The University of Tokyo Center for Philosophy (UTCP) in collaboration with University of Cincinnati is hosting a workshop exploring topics related to Enactive and Ecological accounts of Embodied Cognition, Comparative Chinese and Japanese Philosophy, and Artificial Intelligence. The workshop will be held at the University of Tokyo campus on December 6th and 7th 2018.
5E Cognition refers to the coalition of enactive, extended, embedded, ecological, and embodied theories of cognition and action. The general scope of the workshop is to discuss the implications of Artificial Intelligence, virtual environments, and technological artifacts through the interdisciplinary lens of 5E Cognition. They plan to explore the ways in which human action, perception, and cognition may be profoundly changed by our increasingly digital world. How technology expands, augments, and inhibits the human capacity for ethical and social practice is of particular interest.
The core part of Mario’s Master’s thesis has now been published in Frontiers in Robotics and AI!
We were able to generalize the powerful self-optimization process to continuous-time neural networks, the class of neural networks most used by evolutionary robotics.
Mario Zarco and Tom Froese
A recent advance in complex adaptive systems has revealed a new unsupervised learning technique called self-modeling or self-optimization. Basically, a complex network that can form an associative memory of the state configurations of the attractors on which it converges will optimize its structure: it will spontaneously generalize over these typically suboptimal attractors and thereby also reinforce more optimal attractors—even if these better solutions are normally so hard to find that they have never been previously visited. Ideally, after sufficient self-optimization the most optimal attractor dominates the state space, and the network will converge on it from any initial condition. This technique has been applied to social networks, gene regulatory networks, and neural networks, but its application…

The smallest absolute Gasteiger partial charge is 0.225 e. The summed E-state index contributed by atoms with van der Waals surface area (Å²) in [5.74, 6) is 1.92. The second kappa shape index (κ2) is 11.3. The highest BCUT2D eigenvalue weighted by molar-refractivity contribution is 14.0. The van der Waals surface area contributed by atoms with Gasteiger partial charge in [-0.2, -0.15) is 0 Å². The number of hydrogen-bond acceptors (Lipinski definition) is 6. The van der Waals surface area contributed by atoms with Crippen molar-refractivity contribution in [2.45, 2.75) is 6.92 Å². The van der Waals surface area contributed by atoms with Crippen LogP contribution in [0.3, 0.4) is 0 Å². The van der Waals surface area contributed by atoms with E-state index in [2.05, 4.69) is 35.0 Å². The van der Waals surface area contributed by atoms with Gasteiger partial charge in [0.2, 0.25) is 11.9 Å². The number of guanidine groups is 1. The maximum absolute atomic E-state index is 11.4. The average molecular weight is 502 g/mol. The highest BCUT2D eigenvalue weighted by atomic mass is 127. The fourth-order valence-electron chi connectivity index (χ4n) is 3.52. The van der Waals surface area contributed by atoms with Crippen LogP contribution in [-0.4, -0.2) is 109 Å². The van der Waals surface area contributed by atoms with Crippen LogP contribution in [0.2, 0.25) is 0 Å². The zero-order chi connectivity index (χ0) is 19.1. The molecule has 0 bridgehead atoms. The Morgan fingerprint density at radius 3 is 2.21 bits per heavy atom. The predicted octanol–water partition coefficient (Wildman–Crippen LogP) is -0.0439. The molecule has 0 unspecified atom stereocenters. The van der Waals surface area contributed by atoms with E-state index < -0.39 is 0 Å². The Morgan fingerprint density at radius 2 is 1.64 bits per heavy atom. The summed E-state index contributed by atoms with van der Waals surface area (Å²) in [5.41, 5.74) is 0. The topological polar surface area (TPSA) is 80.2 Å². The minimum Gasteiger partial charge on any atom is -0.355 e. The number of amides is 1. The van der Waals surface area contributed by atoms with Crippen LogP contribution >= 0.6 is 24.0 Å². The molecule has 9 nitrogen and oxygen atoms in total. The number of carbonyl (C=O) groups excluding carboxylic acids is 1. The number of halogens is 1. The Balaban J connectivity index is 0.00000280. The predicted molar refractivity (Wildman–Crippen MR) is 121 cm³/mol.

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This attempt to bring together enactive and ecological approaches to deal with the problem of representation should be of interest!
The latest issue of Adaptive Behavior is out with a nice mix of content.
I picked the article by Julian Kiverstein and Erik Rietveld on “Reconceiving representation-hungry cognition: an ecological-enactive proposal” as my editor’s pick, so it’s available for free!
It is part of the series of Herbstakademie meetings dedicated to the topic of complex systems in psychology, social sciences and the humanities. The conference will take place in the spring of next year (February 28 – March 2, 2019). It will be hosted by the University of Freiburg, Germany, and supported by the Freiburg Institute for Advanced Studies (FRIAS) (https://www.frias.uni-freiburg.de/en/funding-programmes/foci/synchronization-in-embodied-interaction).
Information on the upcoming and on previous meetings of the Herbstakademie community is provided here: http://www.upd.unibe.ch/research/symposien.html.
Dobri’s study, in which many of our group got involved as participants, has finally been published!
We show that it is possible for a participant to interactively control a chaotic system by entraining with its dynamics, with the effect that they become more regular while the participant becomes more chaotic.
This has implications both for researchers interested in controlling chaotic systems, and also for practitioners in movement rehabilitation.
Dobromir Dotov and Tom Froese
Tasks encountered in daily living may have instabilities and more dimensions than are sampled by the senses such as when carrying a cup of coffee and only the surface motion and overall momentum are sensed, not the fluid dynamics. Anticipating non-periodic dynamics is difficult but not impossible because mutual coordination allows for chaotic processes to synchronize to each other and become periodic. A chaotic oscillator with random period and amplitude affords being stabilized onto a periodic trajectory by a weak input if…